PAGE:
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The healing power of touch

The average American is constantly being pushed to do more, work harder and get things finished faster. For some, a constant state of stress has become the norm.
“Our culture feeds off stress, I think,” said Betsy Okonski, a massage therapy student. “Americans work harder and longer than just about everyone else in the world.”
In such a fast paced world, taking time out to relax becomes increasingly important. One of the easiest ways to get deep relaxation is massage.
“That hour of peace is so beneficial,” said Margaret Evans, a massage therapist at the Healing Touch Therapy Center and Spa. “(Clients) carry that with them for days.”
Massage enthusiasts believe there’s very little a good stress-relieving massage won’t cure.
“If you’ve got stress issues or tension headaches, if you’re dealing with diseases or anything like that, massage will help,” said Evans.
Massage can ease aches caused by sitting at a desk all day, standing at a counter or clicking a computer mouse too much. They can also increase peace of mind.
“Stress relief is not to be underrated,” said Okonski.
Physically, massage therapy releases tension in the muscles and toxins from the body.
“All the hormones that are released when you get into that stress mode never get a chance to be flushed out,” said Okonski.
Because massage helps release such toxins, it’s important to stay hydrated following a session. Another benefit of massage is improved circulation.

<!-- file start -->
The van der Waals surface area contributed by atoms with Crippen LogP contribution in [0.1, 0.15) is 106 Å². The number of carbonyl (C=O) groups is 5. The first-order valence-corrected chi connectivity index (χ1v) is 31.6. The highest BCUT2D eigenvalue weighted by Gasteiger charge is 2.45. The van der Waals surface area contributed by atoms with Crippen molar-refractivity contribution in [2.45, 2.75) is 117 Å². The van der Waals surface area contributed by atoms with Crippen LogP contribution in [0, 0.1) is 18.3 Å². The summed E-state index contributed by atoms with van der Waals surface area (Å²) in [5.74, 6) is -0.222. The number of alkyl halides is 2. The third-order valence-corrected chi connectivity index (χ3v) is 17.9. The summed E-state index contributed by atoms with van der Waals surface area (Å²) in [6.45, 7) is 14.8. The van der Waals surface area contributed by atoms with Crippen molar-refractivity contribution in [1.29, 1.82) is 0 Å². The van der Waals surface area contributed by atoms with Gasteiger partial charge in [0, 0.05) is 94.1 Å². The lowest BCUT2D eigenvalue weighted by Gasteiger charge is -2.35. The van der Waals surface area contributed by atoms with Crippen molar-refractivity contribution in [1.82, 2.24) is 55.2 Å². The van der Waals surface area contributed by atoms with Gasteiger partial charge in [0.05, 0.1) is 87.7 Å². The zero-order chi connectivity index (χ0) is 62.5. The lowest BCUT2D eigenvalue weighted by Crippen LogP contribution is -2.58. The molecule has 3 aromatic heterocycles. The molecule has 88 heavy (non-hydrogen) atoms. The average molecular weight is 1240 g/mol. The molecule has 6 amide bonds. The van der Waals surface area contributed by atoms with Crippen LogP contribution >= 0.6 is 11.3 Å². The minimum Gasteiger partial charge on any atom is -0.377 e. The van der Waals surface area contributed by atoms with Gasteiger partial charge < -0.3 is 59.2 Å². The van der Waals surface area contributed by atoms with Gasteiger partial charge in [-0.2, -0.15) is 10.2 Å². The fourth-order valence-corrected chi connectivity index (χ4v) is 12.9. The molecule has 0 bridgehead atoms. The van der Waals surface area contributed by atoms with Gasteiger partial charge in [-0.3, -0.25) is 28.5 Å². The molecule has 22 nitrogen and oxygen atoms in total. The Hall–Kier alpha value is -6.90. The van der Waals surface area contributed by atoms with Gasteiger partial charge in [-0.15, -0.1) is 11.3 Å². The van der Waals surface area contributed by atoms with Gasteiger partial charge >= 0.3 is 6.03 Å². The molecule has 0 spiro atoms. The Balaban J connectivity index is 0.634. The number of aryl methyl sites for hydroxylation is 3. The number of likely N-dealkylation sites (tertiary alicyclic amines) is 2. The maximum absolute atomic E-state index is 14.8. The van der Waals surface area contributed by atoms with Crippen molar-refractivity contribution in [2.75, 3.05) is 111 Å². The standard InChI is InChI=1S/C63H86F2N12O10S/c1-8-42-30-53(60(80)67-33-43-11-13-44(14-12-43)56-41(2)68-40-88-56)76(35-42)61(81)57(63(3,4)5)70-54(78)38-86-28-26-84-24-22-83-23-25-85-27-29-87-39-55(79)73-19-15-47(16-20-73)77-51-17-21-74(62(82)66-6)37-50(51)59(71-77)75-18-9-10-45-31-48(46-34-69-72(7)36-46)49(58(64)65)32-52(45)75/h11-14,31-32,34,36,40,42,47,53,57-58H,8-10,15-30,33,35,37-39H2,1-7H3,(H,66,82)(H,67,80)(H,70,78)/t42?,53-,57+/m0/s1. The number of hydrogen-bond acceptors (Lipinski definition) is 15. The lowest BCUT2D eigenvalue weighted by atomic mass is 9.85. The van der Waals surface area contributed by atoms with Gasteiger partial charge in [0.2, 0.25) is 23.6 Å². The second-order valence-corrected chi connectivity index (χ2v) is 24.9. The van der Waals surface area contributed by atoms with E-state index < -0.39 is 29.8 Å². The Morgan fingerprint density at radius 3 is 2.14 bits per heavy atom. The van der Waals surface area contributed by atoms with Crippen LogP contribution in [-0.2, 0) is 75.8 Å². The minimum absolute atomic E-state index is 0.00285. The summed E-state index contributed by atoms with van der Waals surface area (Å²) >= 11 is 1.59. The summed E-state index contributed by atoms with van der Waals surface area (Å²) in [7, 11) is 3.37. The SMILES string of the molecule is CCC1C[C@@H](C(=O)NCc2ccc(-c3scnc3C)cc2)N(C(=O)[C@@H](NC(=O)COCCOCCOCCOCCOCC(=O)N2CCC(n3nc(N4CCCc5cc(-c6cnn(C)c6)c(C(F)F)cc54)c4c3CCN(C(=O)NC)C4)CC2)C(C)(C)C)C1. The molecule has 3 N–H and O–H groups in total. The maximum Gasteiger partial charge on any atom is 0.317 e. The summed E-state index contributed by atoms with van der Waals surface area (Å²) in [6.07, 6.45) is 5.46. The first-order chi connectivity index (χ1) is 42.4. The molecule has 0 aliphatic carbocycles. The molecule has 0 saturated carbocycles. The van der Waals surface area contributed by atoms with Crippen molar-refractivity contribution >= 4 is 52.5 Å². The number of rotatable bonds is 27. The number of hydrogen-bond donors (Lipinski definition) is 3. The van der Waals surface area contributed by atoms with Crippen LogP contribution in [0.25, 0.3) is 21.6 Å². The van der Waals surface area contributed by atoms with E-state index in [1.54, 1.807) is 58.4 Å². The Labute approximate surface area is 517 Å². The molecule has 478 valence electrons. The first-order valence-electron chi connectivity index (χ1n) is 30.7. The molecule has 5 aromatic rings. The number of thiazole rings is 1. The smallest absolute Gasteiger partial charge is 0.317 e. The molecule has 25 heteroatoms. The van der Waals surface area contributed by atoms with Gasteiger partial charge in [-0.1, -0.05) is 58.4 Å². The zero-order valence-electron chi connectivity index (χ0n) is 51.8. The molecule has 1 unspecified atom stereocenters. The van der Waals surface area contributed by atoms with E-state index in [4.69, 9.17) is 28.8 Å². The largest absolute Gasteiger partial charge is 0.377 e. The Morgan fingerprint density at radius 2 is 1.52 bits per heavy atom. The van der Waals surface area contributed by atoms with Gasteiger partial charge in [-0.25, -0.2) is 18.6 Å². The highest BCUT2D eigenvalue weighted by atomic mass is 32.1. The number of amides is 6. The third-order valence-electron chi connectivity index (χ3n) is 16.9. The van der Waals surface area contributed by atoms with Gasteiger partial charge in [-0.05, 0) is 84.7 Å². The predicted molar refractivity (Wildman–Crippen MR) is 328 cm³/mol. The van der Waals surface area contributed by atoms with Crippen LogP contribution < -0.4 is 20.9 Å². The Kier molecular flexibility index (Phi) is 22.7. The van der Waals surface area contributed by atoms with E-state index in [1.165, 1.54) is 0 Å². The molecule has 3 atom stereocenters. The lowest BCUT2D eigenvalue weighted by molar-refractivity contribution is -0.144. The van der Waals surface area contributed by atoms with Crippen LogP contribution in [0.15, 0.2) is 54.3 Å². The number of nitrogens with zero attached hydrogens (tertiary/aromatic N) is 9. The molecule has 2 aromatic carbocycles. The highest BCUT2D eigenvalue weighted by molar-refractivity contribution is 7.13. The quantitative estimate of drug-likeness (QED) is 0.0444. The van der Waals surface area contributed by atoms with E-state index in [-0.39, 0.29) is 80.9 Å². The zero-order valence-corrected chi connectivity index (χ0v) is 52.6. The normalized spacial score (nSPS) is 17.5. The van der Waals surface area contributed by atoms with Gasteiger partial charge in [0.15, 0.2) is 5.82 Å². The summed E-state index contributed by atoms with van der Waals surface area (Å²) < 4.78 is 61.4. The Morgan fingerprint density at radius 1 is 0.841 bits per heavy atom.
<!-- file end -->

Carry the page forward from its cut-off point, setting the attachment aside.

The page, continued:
“By massaging the body, I’m manually pushing the blood,” said Evans.
Emotionally, massage therapy allows for a brief period of calm and for human contact, something modern day society doesn’t always approve.
“We’re a touch-free society because we’ve stigmatized touch to equate sexual behavior,” said Michael Parks, a teacher at The Whole You School of Massage.
Not having basic human contact can be harmful to both children and adults. Parks points out studies that examine differences between children who either receive physical affection or do not.
“Their school work – there’s a major difference,” he said.
Children aren’t the only ones who benefit from positive touch.
“It’s a basic human need,” said Evans.
When a client is nervous, massage therapists discuss the process before it even gets started.
“Especially if people are new to it, I’ll sit them down, and talk them through the session,” said Evans. “It’s a very safe way to have positive human contact.”
These therapists have been through hours of training and are licensed by the state. Those who attended year-long courses received intense instruction on human anatomy.
“Massage therapists are the only muscle specialists,” said Okonski.
And even if they have hectic lives of their own, for the time a client is in their hands, they focus on relaxation.
“All our measures of achievement push people to work harder, work longer, do more, compare themselves to everyone all the time,” said Okonski. “If nothing else, (a massage is) an hour to completely relax your body.”
Staff Writer Sarah Grano can be reached at 704-735-3031 or sgrano@ltnews.com.
by Sarah Grano

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